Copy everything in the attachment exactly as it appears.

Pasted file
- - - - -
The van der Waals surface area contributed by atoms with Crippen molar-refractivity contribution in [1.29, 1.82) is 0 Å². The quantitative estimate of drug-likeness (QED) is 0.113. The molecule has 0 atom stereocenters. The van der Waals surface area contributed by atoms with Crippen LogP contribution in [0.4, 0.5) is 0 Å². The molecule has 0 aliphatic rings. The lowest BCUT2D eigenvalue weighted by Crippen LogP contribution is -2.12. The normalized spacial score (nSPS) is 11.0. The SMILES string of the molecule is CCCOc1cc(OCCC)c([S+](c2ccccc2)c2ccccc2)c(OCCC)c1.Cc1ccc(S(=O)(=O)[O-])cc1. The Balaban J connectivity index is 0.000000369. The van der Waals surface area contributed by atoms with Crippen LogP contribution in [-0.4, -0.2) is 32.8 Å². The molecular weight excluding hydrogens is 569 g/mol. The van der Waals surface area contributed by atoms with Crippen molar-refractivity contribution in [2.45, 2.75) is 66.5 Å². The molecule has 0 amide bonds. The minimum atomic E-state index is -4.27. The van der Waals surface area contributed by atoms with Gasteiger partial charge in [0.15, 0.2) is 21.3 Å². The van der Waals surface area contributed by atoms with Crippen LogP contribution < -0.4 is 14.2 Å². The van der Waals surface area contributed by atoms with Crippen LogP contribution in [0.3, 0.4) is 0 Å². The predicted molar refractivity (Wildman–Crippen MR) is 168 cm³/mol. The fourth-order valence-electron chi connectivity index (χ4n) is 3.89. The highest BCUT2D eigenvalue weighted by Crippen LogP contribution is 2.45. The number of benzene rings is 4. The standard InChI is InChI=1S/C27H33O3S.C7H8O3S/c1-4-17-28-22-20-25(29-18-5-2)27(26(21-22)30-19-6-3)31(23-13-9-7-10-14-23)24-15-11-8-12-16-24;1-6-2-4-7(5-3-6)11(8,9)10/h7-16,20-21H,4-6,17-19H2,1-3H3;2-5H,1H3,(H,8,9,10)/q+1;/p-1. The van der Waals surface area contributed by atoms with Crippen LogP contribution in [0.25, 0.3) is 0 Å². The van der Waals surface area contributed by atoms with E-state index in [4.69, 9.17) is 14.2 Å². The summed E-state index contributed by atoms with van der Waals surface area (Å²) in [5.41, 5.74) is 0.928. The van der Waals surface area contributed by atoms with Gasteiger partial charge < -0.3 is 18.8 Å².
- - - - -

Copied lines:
The van der Waals surface area contributed by atoms with Crippen molar-refractivity contribution in [1.29, 1.82) is 0 Å². The quantitative estimate of drug-likeness (QED) is 0.113. The molecule has 0 atom stereocenters. The van der Waals surface area contributed by atoms with Crippen LogP contribution in [0.4, 0.5) is 0 Å². The molecule has 0 aliphatic rings. The lowest BCUT2D eigenvalue weighted by Crippen LogP contribution is -2.12. The normalized spacial score (nSPS) is 11.0. The SMILES string of the molecule is CCCOc1cc(OCCC)c([S+](c2ccccc2)c2ccccc2)c(OCCC)c1.Cc1ccc(S(=O)(=O)[O-])cc1. The Balaban J connectivity index is 0.000000369. The van der Waals surface area contributed by atoms with Crippen LogP contribution in [-0.4, -0.2) is 32.8 Å². The molecular weight excluding hydrogens is 569 g/mol. The van der Waals surface area contributed by atoms with Crippen molar-refractivity contribution in [2.45, 2.75) is 66.5 Å². The molecule has 0 amide bonds. The minimum atomic E-state index is -4.27. The van der Waals surface area contributed by atoms with Gasteiger partial charge in [0.15, 0.2) is 21.3 Å². The van der Waals surface area contributed by atoms with Crippen LogP contribution < -0.4 is 14.2 Å². The van der Waals surface area contributed by atoms with Crippen LogP contribution in [0.3, 0.4) is 0 Å². The predicted molar refractivity (Wildman–Crippen MR) is 168 cm³/mol. The fourth-order valence-electron chi connectivity index (χ4n) is 3.89. The highest BCUT2D eigenvalue weighted by Crippen LogP contribution is 2.45. The number of benzene rings is 4. The standard InChI is InChI=1S/C27H33O3S.C7H8O3S/c1-4-17-28-22-20-25(29-18-5-2)27(26(21-22)30-19-6-3)31(23-13-9-7-10-14-23)24-15-11-8-12-16-24;1-6-2-4-7(5-3-6)11(8,9)10/h7-16,20-21H,4-6,17-19H2,1-3H3;2-5H,1H3,(H,8,9,10)/q+1;/p-1. The van der Waals surface area contributed by atoms with Crippen LogP contribution in [0.25, 0.3) is 0 Å². The van der Waals surface area contributed by atoms with E-state index in [4.69, 9.17) is 14.2 Å². The summed E-state index contributed by atoms with van der Waals surface area (Å²) in [5.41, 5.74) is 0.928. The van der Waals surface area contributed by atoms with Gasteiger partial charge < -0.3 is 18.8 Å².